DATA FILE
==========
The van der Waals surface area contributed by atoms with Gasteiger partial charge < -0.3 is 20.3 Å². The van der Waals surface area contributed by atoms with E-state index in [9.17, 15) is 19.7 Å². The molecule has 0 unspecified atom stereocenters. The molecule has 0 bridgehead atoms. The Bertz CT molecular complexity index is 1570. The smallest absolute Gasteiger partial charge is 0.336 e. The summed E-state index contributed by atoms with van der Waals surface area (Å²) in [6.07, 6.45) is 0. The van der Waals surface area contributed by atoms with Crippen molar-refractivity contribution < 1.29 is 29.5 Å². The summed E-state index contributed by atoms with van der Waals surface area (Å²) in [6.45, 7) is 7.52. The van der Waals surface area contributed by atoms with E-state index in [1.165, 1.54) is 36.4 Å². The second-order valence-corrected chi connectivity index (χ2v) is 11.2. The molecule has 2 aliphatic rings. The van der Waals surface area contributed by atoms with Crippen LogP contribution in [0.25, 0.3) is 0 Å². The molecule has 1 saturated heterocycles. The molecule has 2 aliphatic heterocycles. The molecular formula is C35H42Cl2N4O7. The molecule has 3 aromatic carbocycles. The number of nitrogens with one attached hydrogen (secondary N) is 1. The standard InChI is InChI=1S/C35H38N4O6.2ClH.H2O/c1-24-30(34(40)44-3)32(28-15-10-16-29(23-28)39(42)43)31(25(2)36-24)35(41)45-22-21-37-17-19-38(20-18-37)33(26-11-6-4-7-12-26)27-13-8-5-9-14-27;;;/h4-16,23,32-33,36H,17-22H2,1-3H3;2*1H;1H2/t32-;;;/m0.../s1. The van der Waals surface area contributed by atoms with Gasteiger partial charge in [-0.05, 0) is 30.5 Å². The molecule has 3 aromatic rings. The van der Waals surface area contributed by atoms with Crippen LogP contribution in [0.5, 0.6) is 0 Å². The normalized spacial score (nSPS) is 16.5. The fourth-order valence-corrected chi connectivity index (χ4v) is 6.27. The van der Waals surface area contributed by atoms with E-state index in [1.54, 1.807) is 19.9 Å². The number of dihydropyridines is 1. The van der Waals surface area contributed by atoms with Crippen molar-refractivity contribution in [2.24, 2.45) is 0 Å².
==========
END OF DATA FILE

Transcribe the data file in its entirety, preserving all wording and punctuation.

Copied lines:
The van der Waals surface area contributed by atoms with Gasteiger partial charge < -0.3 is 20.3 Å². The van der Waals surface area contributed by atoms with E-state index in [9.17, 15) is 19.7 Å². The molecule has 0 unspecified atom stereocenters. The molecule has 0 bridgehead atoms. The Bertz CT molecular complexity index is 1570. The smallest absolute Gasteiger partial charge is 0.336 e. The summed E-state index contributed by atoms with van der Waals surface area (Å²) in [6.07, 6.45) is 0. The van der Waals surface area contributed by atoms with Crippen molar-refractivity contribution < 1.29 is 29.5 Å². The summed E-state index contributed by atoms with van der Waals surface area (Å²) in [6.45, 7) is 7.52. The van der Waals surface area contributed by atoms with E-state index in [1.165, 1.54) is 36.4 Å². The second-order valence-corrected chi connectivity index (χ2v) is 11.2. The molecule has 2 aliphatic rings. The van der Waals surface area contributed by atoms with Crippen LogP contribution in [0.25, 0.3) is 0 Å². The molecule has 1 saturated heterocycles. The molecule has 2 aliphatic heterocycles. The molecular formula is C35H42Cl2N4O7. The molecule has 3 aromatic carbocycles. The number of nitrogens with one attached hydrogen (secondary N) is 1. The standard InChI is InChI=1S/C35H38N4O6.2ClH.H2O/c1-24-30(34(40)44-3)32(28-15-10-16-29(23-28)39(42)43)31(25(2)36-24)35(41)45-22-21-37-17-19-38(20-18-37)33(26-11-6-4-7-12-26)27-13-8-5-9-14-27;;;/h4-16,23,32-33,36H,17-22H2,1-3H3;2*1H;1H2/t32-;;;/m0.../s1. The van der Waals surface area contributed by atoms with Gasteiger partial charge in [-0.05, 0) is 30.5 Å². The molecule has 3 aromatic rings. The van der Waals surface area contributed by atoms with Crippen LogP contribution in [0.5, 0.6) is 0 Å². The normalized spacial score (nSPS) is 16.5. The fourth-order valence-corrected chi connectivity index (χ4v) is 6.27. The van der Waals surface area contributed by atoms with E-state index in [1.54, 1.807) is 19.9 Å². The number of dihydropyridines is 1. The van der Waals surface area contributed by atoms with Crippen molar-refractivity contribution in [2.24, 2.45) is 0 Å².